Which one (British or American) is better for IELTS exam? What about TOEFL? I'm lerning American, is it essantial to learn British or not?

  • I’m voting to close this question because it seems to be mainly about test preparation, not learning English. It's also unclear what "it' refers to in the last question. Commented Aug 11, 2023 at 2:01
  • Actually I just wanted to make sure if I just know about one of them (British & American), I can get a good mark from (IELTS/TOEFL) or not? Could you please help me where should I ask this question? Thanks.🙏🏻 Commented Aug 11, 2023 at 4:09

3 Answers 3


As a native English-speaker, I have never taken either test. However, your choice may be influenced by what you wish to apply for using the test results afterward.

It is my understanding that the IELTS follows the British system, whereas TOEFL is the prevailing system for Americans. If applying to a university in the UK, take the IELTS; if it is an American school, take the TOEFL. If it is for employment, find out which test your employer prefers.

While the two tests are obviously scored differently, and may be based on different Englishes, there may be an accepted conversion system for the test results whereby one test's results may be reasonably assigned an equivalency for the other (see links below).


IELTS vs. TOEFL: comparing the two major English certification tests

TOEFL Score To IELTS: Conversion Table And Test Comparison

IELTS vs TOEFL: The Differences to Know


You can find an Information for Candidates booklet on the IELTS website.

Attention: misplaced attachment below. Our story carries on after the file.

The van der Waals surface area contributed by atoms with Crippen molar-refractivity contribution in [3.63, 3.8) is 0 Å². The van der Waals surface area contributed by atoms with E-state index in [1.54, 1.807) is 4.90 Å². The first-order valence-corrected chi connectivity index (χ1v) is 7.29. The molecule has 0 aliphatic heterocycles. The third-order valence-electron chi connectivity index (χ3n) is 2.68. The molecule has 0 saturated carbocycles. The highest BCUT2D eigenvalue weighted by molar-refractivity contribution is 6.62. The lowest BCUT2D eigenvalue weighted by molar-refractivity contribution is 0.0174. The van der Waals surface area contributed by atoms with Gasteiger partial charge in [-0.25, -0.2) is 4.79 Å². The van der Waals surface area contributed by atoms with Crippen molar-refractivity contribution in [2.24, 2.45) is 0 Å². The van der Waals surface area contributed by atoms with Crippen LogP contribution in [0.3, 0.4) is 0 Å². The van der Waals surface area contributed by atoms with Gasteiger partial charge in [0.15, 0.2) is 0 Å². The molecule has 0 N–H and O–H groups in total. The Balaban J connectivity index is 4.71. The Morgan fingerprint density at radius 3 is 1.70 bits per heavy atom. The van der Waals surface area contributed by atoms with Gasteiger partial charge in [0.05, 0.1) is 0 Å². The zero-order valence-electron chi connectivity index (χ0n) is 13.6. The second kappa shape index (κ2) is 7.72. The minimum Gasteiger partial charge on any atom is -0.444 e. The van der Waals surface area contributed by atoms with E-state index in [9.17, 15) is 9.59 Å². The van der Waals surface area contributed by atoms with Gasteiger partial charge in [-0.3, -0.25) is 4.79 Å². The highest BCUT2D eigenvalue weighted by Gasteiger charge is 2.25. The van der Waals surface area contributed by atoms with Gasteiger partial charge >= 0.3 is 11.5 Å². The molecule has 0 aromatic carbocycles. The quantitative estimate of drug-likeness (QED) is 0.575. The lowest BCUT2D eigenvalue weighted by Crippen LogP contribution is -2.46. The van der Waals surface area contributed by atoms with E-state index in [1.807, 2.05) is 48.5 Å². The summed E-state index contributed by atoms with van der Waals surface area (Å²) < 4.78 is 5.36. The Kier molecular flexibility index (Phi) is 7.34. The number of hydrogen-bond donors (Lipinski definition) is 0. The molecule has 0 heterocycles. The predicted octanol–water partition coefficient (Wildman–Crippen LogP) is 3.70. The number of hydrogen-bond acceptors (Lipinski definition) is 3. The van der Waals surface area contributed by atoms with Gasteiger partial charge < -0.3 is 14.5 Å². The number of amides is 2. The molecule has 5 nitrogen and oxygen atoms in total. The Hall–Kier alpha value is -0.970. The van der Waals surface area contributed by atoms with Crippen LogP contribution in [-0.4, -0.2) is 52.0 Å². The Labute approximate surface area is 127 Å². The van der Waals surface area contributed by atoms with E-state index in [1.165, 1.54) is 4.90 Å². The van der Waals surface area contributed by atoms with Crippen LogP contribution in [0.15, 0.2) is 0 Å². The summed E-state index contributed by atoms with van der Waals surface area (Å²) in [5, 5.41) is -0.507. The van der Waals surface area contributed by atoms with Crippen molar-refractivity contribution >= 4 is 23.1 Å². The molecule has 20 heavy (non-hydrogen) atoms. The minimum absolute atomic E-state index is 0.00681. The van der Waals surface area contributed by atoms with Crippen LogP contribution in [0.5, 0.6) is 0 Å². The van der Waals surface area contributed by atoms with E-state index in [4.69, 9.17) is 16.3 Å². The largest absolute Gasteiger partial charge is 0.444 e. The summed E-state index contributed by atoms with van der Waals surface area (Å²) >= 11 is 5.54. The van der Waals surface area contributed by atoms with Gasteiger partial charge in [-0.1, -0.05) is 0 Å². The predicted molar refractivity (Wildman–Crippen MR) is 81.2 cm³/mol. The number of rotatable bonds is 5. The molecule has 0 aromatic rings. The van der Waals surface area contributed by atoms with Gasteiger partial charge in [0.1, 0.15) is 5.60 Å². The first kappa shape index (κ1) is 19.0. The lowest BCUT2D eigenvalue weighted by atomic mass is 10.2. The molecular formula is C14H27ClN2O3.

It states:

The international test
IELTS is internationally focused in its content. For example, texts and tasks are sourced from publications from all over the English-speaking world; a range of native-speaker accents (North American, Australian, New Zealand, British etc.) are used in the Listening test; and all standard varieties of English are accepted in test takers’ written and spoken responses.

As such, there should be no problem with using either US English or British English.


The misconception is the British and American are so very different. Of course there are differences, but compared to (say) German or Spanish, the variation in dialects in English is small. If you are learning American English, you are able to understand normal British English speakers. The grammar is almost identical, there are a few vocabulary and spelling differences. The variation in accent is greater within British English, than between British and American.

Both the TOEFL and IELTS people recognise this. And assessors don't discriminate between correct British and correct American English.

Source SOurce

Naturally, if you intend to come to the UK, it would make sense to study British English, but that's not for the sake of the test

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